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Ways to shoot yourself in the foot: element validation

I needed to do some custom validation of fields on a form. So, I decided to use #element_validate. One of the fields I was validating appeared a bit strange to me, though. When I displayed its $form_state['values']['field_face_palm'] information I saw that it looked like:

$field_face_palm['und'] = 'you_knucklehead'

instead of like:

$field_face_palm['und'][0]['value'] = 'you_knucklehead'

Ways to shoot yourself in the foot: Renaming directories

I was having trouble getting a feature to enable correctly. It wasn't creating all the fields for the content type it defined. It built some of the fields but not others. I was pretty certain that it was working fine on other sites. But, I couldn't imagine what was different about the environment in which I was having trouble. I finally found the culprit when I took a closer look at my directory structure.

Ways to shoot yourself in the foot: Submit "buttons"

I was writing custom forms that needed a validate handler and a submit handler. So, I followed the standard approach of

  function my_module_menu(){
    $items = array();
    $items['my/module/custom-form'] = array(
      'title' => 'I am a doofus',
      'page callback' => 'drupal_get_form',
      'page arguments' => array('my_module_custom_form'),
      'access callback' => TRUE,
      'type' => MENU_CALLBACK,
    return $items;

Note: My access callback is just to simplify this example.

WTF: How do I get Drupal to put placeholder text inside my textfield?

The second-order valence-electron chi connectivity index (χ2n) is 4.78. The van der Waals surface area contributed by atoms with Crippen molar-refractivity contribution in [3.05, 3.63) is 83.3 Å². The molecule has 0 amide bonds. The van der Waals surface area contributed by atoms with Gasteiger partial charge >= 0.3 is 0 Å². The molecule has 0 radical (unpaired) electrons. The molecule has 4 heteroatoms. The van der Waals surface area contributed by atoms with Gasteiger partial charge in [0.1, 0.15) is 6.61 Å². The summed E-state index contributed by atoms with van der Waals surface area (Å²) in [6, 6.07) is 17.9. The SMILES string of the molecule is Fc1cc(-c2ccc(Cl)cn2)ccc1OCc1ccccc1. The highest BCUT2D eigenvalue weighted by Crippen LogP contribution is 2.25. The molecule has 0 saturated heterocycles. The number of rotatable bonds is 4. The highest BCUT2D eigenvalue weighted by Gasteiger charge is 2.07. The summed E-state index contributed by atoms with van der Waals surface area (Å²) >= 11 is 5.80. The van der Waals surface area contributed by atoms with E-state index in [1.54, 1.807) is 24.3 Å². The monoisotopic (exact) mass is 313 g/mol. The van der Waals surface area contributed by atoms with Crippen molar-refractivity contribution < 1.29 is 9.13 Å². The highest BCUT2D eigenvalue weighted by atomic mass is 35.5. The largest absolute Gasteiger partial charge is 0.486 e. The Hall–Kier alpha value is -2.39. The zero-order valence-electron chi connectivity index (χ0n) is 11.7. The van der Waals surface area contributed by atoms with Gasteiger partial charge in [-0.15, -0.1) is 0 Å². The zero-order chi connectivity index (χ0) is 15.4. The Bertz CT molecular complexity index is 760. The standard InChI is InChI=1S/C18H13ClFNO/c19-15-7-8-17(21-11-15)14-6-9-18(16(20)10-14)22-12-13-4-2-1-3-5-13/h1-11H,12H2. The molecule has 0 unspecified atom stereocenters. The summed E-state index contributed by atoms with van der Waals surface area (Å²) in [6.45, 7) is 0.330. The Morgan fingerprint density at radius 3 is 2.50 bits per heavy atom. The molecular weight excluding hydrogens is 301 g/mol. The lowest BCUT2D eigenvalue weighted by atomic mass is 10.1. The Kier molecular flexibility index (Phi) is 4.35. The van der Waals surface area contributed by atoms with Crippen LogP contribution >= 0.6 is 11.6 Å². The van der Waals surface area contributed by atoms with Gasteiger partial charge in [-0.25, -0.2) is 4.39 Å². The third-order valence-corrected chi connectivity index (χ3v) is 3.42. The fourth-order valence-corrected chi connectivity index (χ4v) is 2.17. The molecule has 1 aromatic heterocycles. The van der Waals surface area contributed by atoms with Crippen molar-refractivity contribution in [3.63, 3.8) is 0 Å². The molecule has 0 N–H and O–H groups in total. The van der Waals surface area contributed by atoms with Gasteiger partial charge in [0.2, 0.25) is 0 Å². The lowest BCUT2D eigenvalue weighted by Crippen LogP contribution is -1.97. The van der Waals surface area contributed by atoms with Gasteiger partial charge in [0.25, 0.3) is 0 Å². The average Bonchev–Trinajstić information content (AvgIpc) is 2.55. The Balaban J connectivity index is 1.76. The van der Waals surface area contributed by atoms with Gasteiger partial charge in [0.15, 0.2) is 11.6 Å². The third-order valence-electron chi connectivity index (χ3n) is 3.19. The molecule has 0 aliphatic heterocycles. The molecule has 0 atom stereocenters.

What's that feature: the #attributes key.

Perhaps you have written your own javascript code to determine that an empty textfield does not have focus, and in such a situation place some placeholder text in the field. If you are using the FAPI there is an easier way. You can do this:

WTF: How can I find out what information is available in the node table?

What's that File (layout)?

There are many different ways to figure out what information the node table contains.

  1. You could use dsm($node); in an appropriate place in your code, assuming you have the Devel module installed.
  2. You could also use a poor man's version of dsm, a la drupal_set_message('<pre>' . print_r($node, 1) . '</pre>');.

WTF: Why is variable_get not pulling the value from the variable table?

What's that Feature?

When your code executes a variable_get what actually happens is that Drupal inspects the $conf global array variable to see if it contains an index with the variable name. It does NOT actually query the variable table.

Ways to shoot yourself in the foot: Custom module and theme names

I was writing an extremely simple custom module (for a D6 site) to make use of hook_block. Every time I enabled the module the blocks no longer displayed on the pages. Since it had been a long time since I had done any work in D6, I figured there must be something I was overlooking in how I wrote the function. If I disabled the module (or even just commented out the hook_block) function then the blocks reappeared. So, I spent a fair amount of time looking over how I had written the hook. But, I couldn't see anything wrong with it.

Reporting spam on

I always stumble around looking for the link. So, I am saving it here for easy access.

Drupal on AWS with RDS - PDOException

I am running a Drupal 7 site on AWS with an EC2 micro instance and RDS on Ubuntu 12.04. When I navigated to the URL patterns for Pathauto admin/config/search/path/patterns I was getting a nasty white screen with an error along the lines of PDOException: SQLSTATE[HY000]: General error: 2006 MySQL server has gone away. As it turns out, this is not the fault of Pathauto. The solution to this problem was to increase the max_allowed_packet value in the mysql server configuration.

Rules is cool until it makes you a fool

From the Rules project page:

The rules module allows site administrators to define conditionally executed actions based on occurring events (known as reactive or ECA rules). It's a replacement with more features for the trigger module in core[.]

Credits: XWeb | Chris Herberte | Andreas Viklund